Aug 30 – Sep 1, 2013

Labor Day Weekend Climbing Trip:  Snoqualmie Mountains

Vista – Escondido Loop:  Vista Ridge to Escondido Lake

Summit Chief Mountain (7464′)
Escondido Point (6177′)

——————– Trip Report Summary ——————–

Region: Central Cascades

Starting & Ending Point: Pete Lake Trailhead (Cooper Lake Road)

Way Points: Cooper River & Pete Lake & Lemah Meadow & Vista Lakes & Escondido Tarns & Escondido Lake & Escondido Creek & Pete Lake (hike)

Campsite: Vista Lakes

Sidetrip: Vista Ridge & Summit Chief Pass (hike & climb)

Summit: Summit Chief Mountain (climb via Southeast Face—Southwest Face)

Summit: Escondido Point (climb via Southwest Ridge)

Approximate Total Stats: 30 miles traveled; 7700 feet gained and lost.

——————– Full Trip Report ——————–

For our Labor Day Weekend trip, Lisa, Fay, Eileen, and I headed into the Alpine Lakes Wilderness to climb Summit Chief Mountain.  This peak had not crossed Lisa’s and Eileen’s radar screen before, and although Fay and I had separately climbed Summit Chief in previous lifetimes, it felt like a brand new summit for all.  To make matters even better, we had weather as close to perfect as one could hope for on LDW.

Day 1 – Trailhead to Vista Lakes:

From Cooper Lake, we hiked 4.5 miles up to Pete Lake (1.9 hours from TH), then continued another 8.5 miles up interminable switchbacks on the Pacific Crest Trail to reach Vista Lakes.  The upper lake (7.9 hours from TH) provided a beautiful campsite with warm swimming water, white sandstone slabs, and super views of nearby peaks.  There was even a 1960s-era “conversation pit” carved into the bedrock.  As an added bonus, the mosquitoes and blackflies that plagued us all summer were finally nearing extinction.

Eileen, Fay, and Lisa At Vista Lake
Three Queens Mountain From Vista Lake

Day 2 – Summit Climbs:

We awoke to blue skies and no threat of the rain that had lingered in the forecast all week.  After breakfast, we headed up Vista Ridge to Summit Chief Pass.  Morning alpenglow warmed the foreboding east faces of Chimney Rock and the fingers of Lemah Mountain.

Morning Alpenglow On Chimney Rock

Beyond Summit Chief Pass, the route to Summit Chief Mountain involved a convoluted series of traverses across sandstone and siltstone slabs, which were intersected by scores of slots and gullies.  The scrambling was a bit slow but never harder than Class 3.

South Face Of Summit Chief Mountain

Eventually, we reached the snowfields below the peak’s southeast face.  The lower snowfield led us to an upper snowfield that terminated at a small cirque in the face.  It was not clear where to go from here, so we climbed the first (left-most) snow finger leading to the south ridge.  This lower part of the ridge dead-ended at a deep notch, so we retreated and then climbed to the upper right corner of the snowfield, at which point we could exit onto steep dirt and scree.  After a short grovel, we gained a left-slanting ramp that led to a higher notch on the south ridge.

Climbing Snow Couloir On Summit Chief Mountain

From the upper notch, we curled around to the southwest face and climbed up more loose talus, scree, and dirt.  The final 100 feet involved Class 2-3 scrambling on highly untrustworthy rock.  In my estimation, the upper 500 feet of Summit Chief has enough steep dirt and loose rock to earn it an honorary admittance to the Olympic Mountains!  We topped out around 2:00pm (5.7 hours from camp).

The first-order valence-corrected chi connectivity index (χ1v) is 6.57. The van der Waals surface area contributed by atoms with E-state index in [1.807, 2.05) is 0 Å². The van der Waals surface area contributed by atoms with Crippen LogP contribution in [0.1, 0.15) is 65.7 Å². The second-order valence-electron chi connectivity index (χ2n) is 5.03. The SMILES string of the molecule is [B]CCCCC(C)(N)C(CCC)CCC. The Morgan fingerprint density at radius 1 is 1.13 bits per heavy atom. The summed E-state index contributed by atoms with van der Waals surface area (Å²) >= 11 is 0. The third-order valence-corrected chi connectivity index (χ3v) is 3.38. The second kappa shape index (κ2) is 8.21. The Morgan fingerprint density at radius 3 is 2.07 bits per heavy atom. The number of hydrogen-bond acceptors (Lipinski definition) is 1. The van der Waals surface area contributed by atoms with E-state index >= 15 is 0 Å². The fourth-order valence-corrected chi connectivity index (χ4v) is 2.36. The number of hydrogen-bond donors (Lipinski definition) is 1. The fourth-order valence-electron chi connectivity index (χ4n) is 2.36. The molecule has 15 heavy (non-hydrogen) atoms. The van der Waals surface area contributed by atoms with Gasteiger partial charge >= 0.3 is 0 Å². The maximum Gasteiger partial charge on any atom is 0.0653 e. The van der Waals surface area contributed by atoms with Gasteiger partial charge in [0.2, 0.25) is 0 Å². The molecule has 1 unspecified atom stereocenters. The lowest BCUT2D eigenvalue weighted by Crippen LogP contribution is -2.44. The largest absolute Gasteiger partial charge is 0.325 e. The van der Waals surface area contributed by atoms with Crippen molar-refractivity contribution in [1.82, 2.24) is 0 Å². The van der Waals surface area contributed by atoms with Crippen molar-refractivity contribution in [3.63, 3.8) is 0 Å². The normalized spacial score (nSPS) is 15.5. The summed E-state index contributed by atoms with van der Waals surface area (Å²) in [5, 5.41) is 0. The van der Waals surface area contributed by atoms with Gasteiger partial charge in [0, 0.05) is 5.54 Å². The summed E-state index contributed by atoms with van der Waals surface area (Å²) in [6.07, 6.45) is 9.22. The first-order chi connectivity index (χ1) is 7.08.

Fay, Eileen, and Lisa On Summit Chief Mountain

The summit views made up for all of the unpleasant terrain.  Because Summit Chief sits near the middle of the Alpine Lakes Wilderness, every peak from Three Queens to Mt. Daniel is wonderfully visible, as are Mt. Rainier, Glacier Peak, and Mt. Stuart.  There are also a dozen or so lakes that can be seen, including Waptus, Otter, Tank, and Williams.

Hibox Peak, Four Brothers, and Chikamin Peak Below Mt Rainier
Chimney Rock, Mt Thomson, and Overcoat Peak
Otter Lake, Tank Lakes, and Williams Lake From Summit

The summit register had been left by Stefan Feller just a year before—along with clear directions on how to position the plastic tube.   A few other parties had signed in since then.  It was tempting to stay for a couple hours, but we felt the need to get back to camp while the swimming was still good.  Moreover, Fay wanted to tuck in Point 6177 as a bonus summit.  We headed down at 3:00pm, closely following our up-route.

Descending Summit Chief Mountain

After returning to the saddle directly above Upper Vista Lake, Fay and Eileen and I branched off to climb Point 6177.  We traversed across loose scree on the north side of the ridge and then crossed over to the south side to gain the summit.  This certainly is not a significant peak, but its outpost location makes it a remarkable vantage point for the Snoqualmie peaks.  Summit Chief, Little Big Chief, Bears Breast Mountain, Mt. Daniel, and The Citadel were particularly striking in the late-afternoon light.  There was also a Stefan Feller register on this summit too!  He appropriately named this “Escondido Point” in reference to nearby Escondido Tarns.

Main Chief, Middle Chief, and Little Big Chief From Escondido Point
Bears Breast Mountain From Escondido Point
Mt Daniel and The Citadel From Escondido Point

Day 3 – Vista Lakes to Trailhead:

After a wonderfully warm, clear, summery night, we packed up and headed out.  However, rather than following the PCT directly back towards Pete Lake, we elected to make a loop trip of our return.  We walked the PCT past Escondido Tarns until able to descend the steep hillslope southwesterly to Escondido Lake.  A swim in this lake took the hot edge off of the next 8 miles back to the TH at Cooper Lake (7.8 hours from camp) to round out a splendid holiday weekend.


——————– Photo Gallery (click to enlarge) ——————–